- Paul Grosswiler: Maine Gov. LePage's language is offensive frothing of an abusive bully
- Grosswiler: LePage attacks with invective any group that stands in his way, even his own party
- Grosswiler: He throws tantrums, storms out, refuses to meet leaders, insults reporters
- LePage has embarrassed Maine, he says, and will go away if he hits national stage
The latest report of an abusive outburst from petulant Maine Republican Gov. Paul LePage is just the most recent in a continuous stream of invective dating back to his 2010 campaign and the beginning of his term in 2011.
LePage's language has been described in various euphemistic ways -- colorful, blunt, direct, plainspoken -- but no matter how it is sugar-coated, LePage's language is the offensive frothing of an abusive, tantrum-throwing bully.
During the campaign in 2010, LePage said President Barack Obama could "go to hell." Now, a local newspaper reported that LePage told a fundraiser audience that Obama "hates white people," and it swept through social and traditional media. Knowing LePage, nobody was surprised or doubted he said it, although he has since denied it.
LePage defends himself against accusations of blatant racism by saying his son is black -- referring to a young Jamaican man who came to live with his family as a teen. That also was the excuse for the excuse LePage hid behind when he told the NAACP to "kiss my butt" after he was criticized for not attending his first Martin Luther King Day celebration. He vowed not to kowtow to "special interests" -- the NAACP -- because he is governor of "all the people."
LePage has consistently attacked any group or position that opposes his own. He removed a mural from the Department of Labor in the dead of night because he received an anonymous letter from someone claiming the mural made him feel as though he were living in North Korea. Sadly, a federal judge in Bangor upheld his theft of the mural as government speech.
LePage hired an out-of-state sign maker to produce and erect a message at the Maine border with New Hampshire that "Maine is open for business." In a stroke of poetic justice, the sign was stolen.
He has attacked Maine Democrats, infamously and crudely saying that one state legislative leader was the first to stick it to the people of Maine without using Vaseline.
He refused to meet with Democratic leadership after the party reclaimed a majority in the legislature in 2012 because the party hired a videographer to record all of his public appearances. An equal opportunity bully, however, LePage has also berated his fellow Republicans when they have dared to work with Democrats on the state budget.
Local journalists have been a favorite and consistent target of LePage's mean-spirited retaliation, as well. He has said he wanted to punch a veteran reporter for Maine Public Broadcasting and has stormed out of at least one news conference and a legislative session.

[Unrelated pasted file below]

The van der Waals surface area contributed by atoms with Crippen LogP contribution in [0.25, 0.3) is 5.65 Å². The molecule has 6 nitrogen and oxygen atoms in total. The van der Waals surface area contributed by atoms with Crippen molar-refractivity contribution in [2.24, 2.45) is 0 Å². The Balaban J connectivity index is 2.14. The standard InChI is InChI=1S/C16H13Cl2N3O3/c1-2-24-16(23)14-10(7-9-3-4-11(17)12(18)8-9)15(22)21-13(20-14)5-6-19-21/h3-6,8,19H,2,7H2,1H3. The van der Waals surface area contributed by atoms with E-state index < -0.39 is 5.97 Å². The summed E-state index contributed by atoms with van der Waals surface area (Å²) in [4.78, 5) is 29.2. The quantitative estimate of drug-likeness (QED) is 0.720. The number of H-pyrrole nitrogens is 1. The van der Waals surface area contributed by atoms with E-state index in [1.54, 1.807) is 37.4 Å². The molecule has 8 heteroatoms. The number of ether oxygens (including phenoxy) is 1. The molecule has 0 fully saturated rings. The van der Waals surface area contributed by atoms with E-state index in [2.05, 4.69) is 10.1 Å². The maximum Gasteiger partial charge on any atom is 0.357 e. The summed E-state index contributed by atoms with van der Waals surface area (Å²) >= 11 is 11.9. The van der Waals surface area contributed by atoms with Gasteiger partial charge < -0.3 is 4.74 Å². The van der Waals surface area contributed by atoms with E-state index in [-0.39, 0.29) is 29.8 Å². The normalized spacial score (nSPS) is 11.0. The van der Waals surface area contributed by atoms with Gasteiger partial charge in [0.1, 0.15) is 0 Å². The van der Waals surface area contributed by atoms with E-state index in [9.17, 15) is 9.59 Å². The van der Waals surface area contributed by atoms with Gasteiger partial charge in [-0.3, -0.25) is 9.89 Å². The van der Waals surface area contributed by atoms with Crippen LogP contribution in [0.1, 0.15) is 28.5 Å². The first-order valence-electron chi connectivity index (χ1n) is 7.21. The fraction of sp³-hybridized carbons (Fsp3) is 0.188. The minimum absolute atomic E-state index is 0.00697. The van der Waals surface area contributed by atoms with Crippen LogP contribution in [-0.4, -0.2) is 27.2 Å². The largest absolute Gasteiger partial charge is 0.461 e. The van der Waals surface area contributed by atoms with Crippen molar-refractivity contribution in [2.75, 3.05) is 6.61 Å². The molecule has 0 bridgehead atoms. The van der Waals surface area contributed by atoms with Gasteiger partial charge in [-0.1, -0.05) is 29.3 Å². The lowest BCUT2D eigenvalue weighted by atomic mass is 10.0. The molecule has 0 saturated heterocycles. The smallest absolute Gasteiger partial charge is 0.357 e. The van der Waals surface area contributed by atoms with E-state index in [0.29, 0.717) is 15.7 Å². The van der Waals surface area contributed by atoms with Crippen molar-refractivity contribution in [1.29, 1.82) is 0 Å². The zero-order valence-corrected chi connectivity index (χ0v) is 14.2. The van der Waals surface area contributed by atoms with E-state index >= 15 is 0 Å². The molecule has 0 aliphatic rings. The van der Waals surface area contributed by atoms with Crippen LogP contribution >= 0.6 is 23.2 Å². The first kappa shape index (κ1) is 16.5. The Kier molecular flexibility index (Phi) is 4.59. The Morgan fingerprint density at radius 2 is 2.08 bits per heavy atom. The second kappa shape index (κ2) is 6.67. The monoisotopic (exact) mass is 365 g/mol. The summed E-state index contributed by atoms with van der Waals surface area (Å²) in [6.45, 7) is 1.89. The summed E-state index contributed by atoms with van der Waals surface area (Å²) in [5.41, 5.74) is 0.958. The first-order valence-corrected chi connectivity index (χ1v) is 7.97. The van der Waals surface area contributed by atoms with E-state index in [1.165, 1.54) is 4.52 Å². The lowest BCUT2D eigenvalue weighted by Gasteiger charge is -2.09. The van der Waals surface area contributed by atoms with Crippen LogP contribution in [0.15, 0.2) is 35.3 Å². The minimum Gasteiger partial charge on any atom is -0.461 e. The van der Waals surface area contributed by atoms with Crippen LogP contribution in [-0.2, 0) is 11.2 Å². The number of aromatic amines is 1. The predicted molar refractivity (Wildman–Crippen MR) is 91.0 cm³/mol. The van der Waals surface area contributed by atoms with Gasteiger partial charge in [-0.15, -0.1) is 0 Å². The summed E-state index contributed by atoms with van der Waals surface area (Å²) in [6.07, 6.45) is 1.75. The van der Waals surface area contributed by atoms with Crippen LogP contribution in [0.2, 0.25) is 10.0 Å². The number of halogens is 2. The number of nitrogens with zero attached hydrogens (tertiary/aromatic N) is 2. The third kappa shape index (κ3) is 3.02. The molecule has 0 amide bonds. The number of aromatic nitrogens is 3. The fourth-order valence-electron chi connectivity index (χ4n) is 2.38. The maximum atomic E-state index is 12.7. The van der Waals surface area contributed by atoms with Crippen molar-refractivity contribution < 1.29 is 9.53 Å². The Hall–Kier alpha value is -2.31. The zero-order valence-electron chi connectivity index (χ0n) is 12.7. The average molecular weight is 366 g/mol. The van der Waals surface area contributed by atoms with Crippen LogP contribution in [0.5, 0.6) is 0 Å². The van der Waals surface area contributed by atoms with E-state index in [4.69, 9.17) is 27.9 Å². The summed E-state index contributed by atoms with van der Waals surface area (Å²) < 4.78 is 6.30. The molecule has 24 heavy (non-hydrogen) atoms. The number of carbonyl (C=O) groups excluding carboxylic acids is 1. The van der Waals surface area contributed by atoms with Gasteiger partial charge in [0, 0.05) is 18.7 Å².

When journalists questioned his wife's residency in Florida, thus qualifying their daughter, whom LePage hired fresh out of college for his staff despite rumblings of nepotism, for in-state tuition at Florida State, he threw a fit and rampaged out of the interview. Complaining of biased news reporting, LePage has refused to be interviewed by the Portland Press Herald.
At the national level, LePage has been the butt of the "The Daily Show" and "The Colbert Report" jokes. He is an embarrassment to the people of Maine and has made the state a laughingstock.
The list of his offensive and cringe-worthy remarks goes on: Calling state workers "corrupt," comparing the IRS to the Gestapo, saying the worst case of the use of a controversial chemical additive will be that it might give women "little beards."
However painful it is to see how much LePage has ruined the public's opinion of Maine, I am resigned to the probability that his pattern of bullying and blustering followed by defensive claims of populism is likely to end only when he leaves office.
A plea for political civility similar to the one that followed the assassination attempt against former Arizona Rep. Gabrielle Giffords may be the only response to LePage that has a chance, although he only insults fellow Maine Republicans who try to cajole him into civility.
His abusive bullying is comparable to former Alaska Gov. Sarah Palin's literal use of gun sights on a graphic to mark the Democrats she wanted targeted. And if there was any politician who matched LePage for abusive language and combativeness, it's the late Louisiana Gov. Huey Long.
The best news I've heard about LePage of late is that he might run for Congress rather than a second term as governor.
Running at the mouth in the media spotlight of the nation's capital could spell the political doom he deserves, and leave Maine in peace to rebuild its tarnished image as a state with a tradition of independent yet high-minded and civil-tongued politicians.
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